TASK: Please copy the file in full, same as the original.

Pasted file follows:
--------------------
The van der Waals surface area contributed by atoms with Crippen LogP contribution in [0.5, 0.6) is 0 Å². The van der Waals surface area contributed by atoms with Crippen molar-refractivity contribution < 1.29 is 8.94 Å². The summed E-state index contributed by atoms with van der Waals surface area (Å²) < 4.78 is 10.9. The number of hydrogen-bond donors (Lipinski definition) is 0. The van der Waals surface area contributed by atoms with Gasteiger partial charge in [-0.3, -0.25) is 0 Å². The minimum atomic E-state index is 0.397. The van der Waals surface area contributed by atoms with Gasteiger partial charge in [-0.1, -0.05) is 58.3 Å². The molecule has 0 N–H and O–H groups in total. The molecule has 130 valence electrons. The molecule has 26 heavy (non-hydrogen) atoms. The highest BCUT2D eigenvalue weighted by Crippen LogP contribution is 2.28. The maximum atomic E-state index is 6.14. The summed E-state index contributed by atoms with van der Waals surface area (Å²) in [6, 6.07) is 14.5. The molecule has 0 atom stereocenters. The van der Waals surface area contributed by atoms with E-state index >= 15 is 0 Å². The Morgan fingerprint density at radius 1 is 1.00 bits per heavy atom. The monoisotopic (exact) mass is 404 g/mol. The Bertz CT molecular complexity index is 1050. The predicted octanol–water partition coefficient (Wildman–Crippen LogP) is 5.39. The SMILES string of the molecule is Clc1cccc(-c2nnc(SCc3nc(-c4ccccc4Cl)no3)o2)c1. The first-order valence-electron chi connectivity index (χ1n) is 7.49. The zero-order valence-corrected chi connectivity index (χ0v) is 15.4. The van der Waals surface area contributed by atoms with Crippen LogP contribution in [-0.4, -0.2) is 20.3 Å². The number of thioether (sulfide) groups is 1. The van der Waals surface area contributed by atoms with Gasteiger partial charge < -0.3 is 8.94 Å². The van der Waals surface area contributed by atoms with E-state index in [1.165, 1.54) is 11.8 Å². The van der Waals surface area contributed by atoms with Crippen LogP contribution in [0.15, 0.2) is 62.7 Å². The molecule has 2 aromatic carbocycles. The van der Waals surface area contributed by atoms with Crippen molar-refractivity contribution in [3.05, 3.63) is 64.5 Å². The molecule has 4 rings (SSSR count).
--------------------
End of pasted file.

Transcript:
The van der Waals surface area contributed by atoms with Crippen LogP contribution in [0.5, 0.6) is 0 Å². The van der Waals surface area contributed by atoms with Crippen molar-refractivity contribution < 1.29 is 8.94 Å². The summed E-state index contributed by atoms with van der Waals surface area (Å²) < 4.78 is 10.9. The number of hydrogen-bond donors (Lipinski definition) is 0. The van der Waals surface area contributed by atoms with Gasteiger partial charge in [-0.3, -0.25) is 0 Å². The minimum atomic E-state index is 0.397. The van der Waals surface area contributed by atoms with Gasteiger partial charge in [-0.1, -0.05) is 58.3 Å². The molecule has 0 N–H and O–H groups in total. The molecule has 130 valence electrons. The molecule has 26 heavy (non-hydrogen) atoms. The highest BCUT2D eigenvalue weighted by Crippen LogP contribution is 2.28. The maximum atomic E-state index is 6.14. The summed E-state index contributed by atoms with van der Waals surface area (Å²) in [6, 6.07) is 14.5. The molecule has 0 atom stereocenters. The van der Waals surface area contributed by atoms with E-state index >= 15 is 0 Å². The Morgan fingerprint density at radius 1 is 1.00 bits per heavy atom. The monoisotopic (exact) mass is 404 g/mol. The Bertz CT molecular complexity index is 1050. The predicted octanol–water partition coefficient (Wildman–Crippen LogP) is 5.39. The SMILES string of the molecule is Clc1cccc(-c2nnc(SCc3nc(-c4ccccc4Cl)no3)o2)c1. The first-order valence-electron chi connectivity index (χ1n) is 7.49. The zero-order valence-corrected chi connectivity index (χ0v) is 15.4. The van der Waals surface area contributed by atoms with Crippen LogP contribution in [-0.4, -0.2) is 20.3 Å². The number of thioether (sulfide) groups is 1. The van der Waals surface area contributed by atoms with Gasteiger partial charge < -0.3 is 8.94 Å². The van der Waals surface area contributed by atoms with E-state index in [1.165, 1.54) is 11.8 Å². The van der Waals surface area contributed by atoms with Crippen LogP contribution in [0.15, 0.2) is 62.7 Å². The molecule has 2 aromatic carbocycles. The van der Waals surface area contributed by atoms with Crippen molar-refractivity contribution in [3.05, 3.63) is 64.5 Å². The molecule has 4 rings (SSSR count).